The Authors Guild has been actively advocating for a small copyright claims court since 2006, when we testified before the House Judiciary Committee about the need for such a venue. Copyright is the very foundation of the publishing economy and authors’ ability to earn income. It is so important to democracy that our founders put it in the Constitution. And yet, extremely few authors or other creators have the ability to enforce their copyrights. Federal civil litigation is the only means of doing so under the current law and it is far too expensive—at least $400,000 or so, which is much greater than the value of most writers’ copyright claims and well beyond the means of most authors, for whom copyright is a right without a remedy. Hence the need for a small copyright claims court. The CASE Act will create such a tribunal in the Copyright Office, and there will be no need to hire a lawyer or travel to Washington D.C. Defendants as well as claimants will all benefit from the efficiency and cost-effectiveness of this tribunal resolving copyright infringement claims.
Authors Guild executive director Mary Rasenberger and general counsel Cheryl Davis broke down the facts in a recent Q&A session. Here are a few takeaways.
Does the CASE Act protect authors against theft from plagiarizers using print-on-demand and other new media (video, audible) to plagiarize an author's original, copyright-registered writings?
The copyright law protects against plagiarism that rises to the level of infringement—as most does. The CASE Act absolutely will allow authors to bring infringement claims in the small claims tribunal against this kind of plagiarism for claims up to $15,000 for each work infringed ($30,000 in the aggregate). If somebody just takes a paragraph, however, and changes it up, that’s not likely to be infringing, but when someone takes many passages of your book or copies it entirely, that is; and that sort of copyright infringement is exactly the kind of case this tribunal will be useful for, provided that you will only be able to recover up to $15,000.
If it is totally voluntary, how useful can it be?
That is a good question. It will not be useful in all cases because the infringer can always opt-out and force you to go to federal court to pursue a claim. We had to make the tribunal optional to comply with the constitutional rights to a jury trial and to be heard by an Article III court. Infringers who know how to game the system will likely opt-out.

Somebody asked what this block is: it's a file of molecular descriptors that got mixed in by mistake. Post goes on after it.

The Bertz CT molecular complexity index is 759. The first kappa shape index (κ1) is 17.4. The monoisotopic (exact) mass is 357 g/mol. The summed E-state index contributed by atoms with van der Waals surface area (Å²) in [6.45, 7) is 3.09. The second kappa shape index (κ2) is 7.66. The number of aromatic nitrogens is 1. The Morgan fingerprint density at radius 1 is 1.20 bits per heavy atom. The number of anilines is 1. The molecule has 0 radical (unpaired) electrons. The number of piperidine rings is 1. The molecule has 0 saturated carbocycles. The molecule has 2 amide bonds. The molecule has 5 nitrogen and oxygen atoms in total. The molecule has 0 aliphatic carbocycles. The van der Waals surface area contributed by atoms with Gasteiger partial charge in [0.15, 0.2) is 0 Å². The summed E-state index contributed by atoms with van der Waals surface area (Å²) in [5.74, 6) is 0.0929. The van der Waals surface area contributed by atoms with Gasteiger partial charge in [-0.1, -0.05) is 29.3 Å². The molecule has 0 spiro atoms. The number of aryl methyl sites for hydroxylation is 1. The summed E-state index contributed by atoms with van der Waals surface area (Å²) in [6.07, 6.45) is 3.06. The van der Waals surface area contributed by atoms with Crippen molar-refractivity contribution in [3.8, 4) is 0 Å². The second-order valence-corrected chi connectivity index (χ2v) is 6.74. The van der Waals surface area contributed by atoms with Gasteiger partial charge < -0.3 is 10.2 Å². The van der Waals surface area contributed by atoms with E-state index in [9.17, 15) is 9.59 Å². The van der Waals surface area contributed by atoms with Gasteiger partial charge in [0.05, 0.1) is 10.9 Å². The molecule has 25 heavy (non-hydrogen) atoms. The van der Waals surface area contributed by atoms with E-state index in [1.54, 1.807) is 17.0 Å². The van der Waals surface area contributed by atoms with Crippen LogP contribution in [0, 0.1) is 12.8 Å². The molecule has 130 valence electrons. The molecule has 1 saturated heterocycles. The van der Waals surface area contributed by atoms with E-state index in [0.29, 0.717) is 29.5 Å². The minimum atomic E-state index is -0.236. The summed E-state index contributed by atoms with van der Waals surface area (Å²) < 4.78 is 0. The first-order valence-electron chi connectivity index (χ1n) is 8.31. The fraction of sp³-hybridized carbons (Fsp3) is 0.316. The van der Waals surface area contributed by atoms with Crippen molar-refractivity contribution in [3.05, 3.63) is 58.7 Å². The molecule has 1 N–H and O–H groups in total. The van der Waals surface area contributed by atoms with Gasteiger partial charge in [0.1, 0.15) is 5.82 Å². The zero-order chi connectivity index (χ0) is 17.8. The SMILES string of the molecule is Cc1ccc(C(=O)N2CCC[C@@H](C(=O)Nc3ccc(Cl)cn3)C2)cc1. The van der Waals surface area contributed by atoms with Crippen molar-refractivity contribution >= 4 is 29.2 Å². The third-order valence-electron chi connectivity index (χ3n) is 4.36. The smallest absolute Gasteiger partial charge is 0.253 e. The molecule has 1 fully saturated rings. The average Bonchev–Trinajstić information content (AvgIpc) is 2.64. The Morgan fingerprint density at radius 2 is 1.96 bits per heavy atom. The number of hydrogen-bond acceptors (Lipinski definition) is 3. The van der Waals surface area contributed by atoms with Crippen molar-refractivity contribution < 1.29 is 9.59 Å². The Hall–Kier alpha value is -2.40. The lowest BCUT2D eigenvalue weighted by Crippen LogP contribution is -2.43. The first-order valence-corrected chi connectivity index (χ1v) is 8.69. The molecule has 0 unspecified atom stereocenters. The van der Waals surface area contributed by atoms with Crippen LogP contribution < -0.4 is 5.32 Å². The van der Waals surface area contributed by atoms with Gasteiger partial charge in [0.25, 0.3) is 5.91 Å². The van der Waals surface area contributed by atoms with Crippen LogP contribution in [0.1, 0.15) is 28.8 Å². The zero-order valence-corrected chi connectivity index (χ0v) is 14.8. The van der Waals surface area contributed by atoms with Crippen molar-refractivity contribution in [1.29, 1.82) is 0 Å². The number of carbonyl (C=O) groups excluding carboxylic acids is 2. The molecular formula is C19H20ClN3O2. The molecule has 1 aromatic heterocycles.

That said, many defending entities will agree to stay in the tribunal because it will be so much cheaper and easier than federal court and damages are capped. It will be most useful for encouraging settlement, or where parties cannot agree on the amount of damages and whether a use is a fair use.
One issue to consider when trying sue pirate websites or other commercial pirates—whether in this new small claims court or federal court—is that most are based in foreign countries. Although you will be able to bring a claim against a foreign party in this tribunal, it may be hard to get them to respond—just as it is in federal court. It will also be more difficult and costly to effectively serve a foreign party (you have to serve the infringer just as you would in federal court). Once served, if they don’t opt-out and then don’t appear, the tribunal can award a default judgment in your favor. While it might be hard to enforce a money award against a foreign author without spending a lot of money, you should be able to enforce an injunction preventing further infringement.
I'm in support of the plan, but those who oppose the Act claim that it will be easy to abuse. Similar to what we see with patent trolls, will this be something that those who don't hold legitimate claims to a copyright use to strip legitimate rights from authors or to clog up the legal system? What safeguards will the Act include to prevent abuse or intentional bottle-necking of the system? Since it can all be done by mail or phone, what keeps bad players from launching hundreds or thousands of claims? Or is this just a natural risk that comes with creating a new remedy for creators?
That was an issue the internet companies and others raised last year.
We do not think the tribunal will be used abusively because the financial incentives are not there, given the $15,000 cap per claim. Lawyers who bring copyright infringement actions en masse (the so-called “trolls” in the copyright arena) would not be able to earn enough to justify bringing false cases.
Moreover, as a result of the concerns expressed last year, several protections were built into the bill to prevent abuse. First of all, the tribunal can assess penalties and attorney’s fees for abusing the system, and it can suspend serial abusers. Second, the copyright tribunal does not have to take every single claim. It will review the claims and determine whether or not the claim is pertinent for that tribunal. Third, the Copyright Office will also be able to establish regulations, setting a cap on the number of claims that any individual or entity can bring in a given year, which will stop people from overusing the system.